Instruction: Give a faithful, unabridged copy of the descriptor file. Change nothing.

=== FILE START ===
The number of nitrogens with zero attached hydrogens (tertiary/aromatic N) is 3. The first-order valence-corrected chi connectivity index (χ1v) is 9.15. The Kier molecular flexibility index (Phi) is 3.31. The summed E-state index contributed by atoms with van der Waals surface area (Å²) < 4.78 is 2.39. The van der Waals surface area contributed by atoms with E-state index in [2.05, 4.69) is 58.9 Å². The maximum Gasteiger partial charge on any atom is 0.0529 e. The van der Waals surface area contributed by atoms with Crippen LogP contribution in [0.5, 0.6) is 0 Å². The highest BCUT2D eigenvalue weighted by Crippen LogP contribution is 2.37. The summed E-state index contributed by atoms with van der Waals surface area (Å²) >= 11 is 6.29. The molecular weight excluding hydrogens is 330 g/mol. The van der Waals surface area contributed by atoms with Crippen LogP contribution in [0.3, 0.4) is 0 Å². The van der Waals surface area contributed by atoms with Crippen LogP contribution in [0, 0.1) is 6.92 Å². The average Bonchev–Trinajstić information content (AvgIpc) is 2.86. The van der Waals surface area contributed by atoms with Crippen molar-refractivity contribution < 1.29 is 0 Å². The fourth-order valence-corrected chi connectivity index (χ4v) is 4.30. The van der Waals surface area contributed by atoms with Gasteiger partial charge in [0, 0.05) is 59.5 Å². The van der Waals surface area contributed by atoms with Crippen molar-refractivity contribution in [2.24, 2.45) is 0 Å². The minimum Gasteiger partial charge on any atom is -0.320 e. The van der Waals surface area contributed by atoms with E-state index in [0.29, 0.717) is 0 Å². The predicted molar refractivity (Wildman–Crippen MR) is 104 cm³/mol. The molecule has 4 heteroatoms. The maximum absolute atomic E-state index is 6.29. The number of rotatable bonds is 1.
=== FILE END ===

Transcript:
The number of nitrogens with zero attached hydrogens (tertiary/aromatic N) is 3. The first-order valence-corrected chi connectivity index (χ1v) is 9.15. The Kier molecular flexibility index (Phi) is 3.31. The summed E-state index contributed by atoms with van der Waals surface area (Å²) < 4.78 is 2.39. The van der Waals surface area contributed by atoms with E-state index in [2.05, 4.69) is 58.9 Å². The maximum Gasteiger partial charge on any atom is 0.0529 e. The van der Waals surface area contributed by atoms with Crippen LogP contribution in [0.5, 0.6) is 0 Å². The highest BCUT2D eigenvalue weighted by Crippen LogP contribution is 2.37. The summed E-state index contributed by atoms with van der Waals surface area (Å²) >= 11 is 6.29. The molecular weight excluding hydrogens is 330 g/mol. The van der Waals surface area contributed by atoms with Crippen LogP contribution in [0.3, 0.4) is 0 Å². The van der Waals surface area contributed by atoms with Crippen LogP contribution in [0, 0.1) is 6.92 Å². The average Bonchev–Trinajstić information content (AvgIpc) is 2.86. The van der Waals surface area contributed by atoms with Crippen molar-refractivity contribution < 1.29 is 0 Å². The fourth-order valence-corrected chi connectivity index (χ4v) is 4.30. The van der Waals surface area contributed by atoms with Gasteiger partial charge in [0, 0.05) is 59.5 Å². The van der Waals surface area contributed by atoms with Crippen molar-refractivity contribution in [2.24, 2.45) is 0 Å². The minimum Gasteiger partial charge on any atom is -0.320 e. The van der Waals surface area contributed by atoms with E-state index in [0.29, 0.717) is 0 Å². The predicted molar refractivity (Wildman–Crippen MR) is 104 cm³/mol. The molecule has 4 heteroatoms. The maximum absolute atomic E-state index is 6.29. The number of rotatable bonds is 1.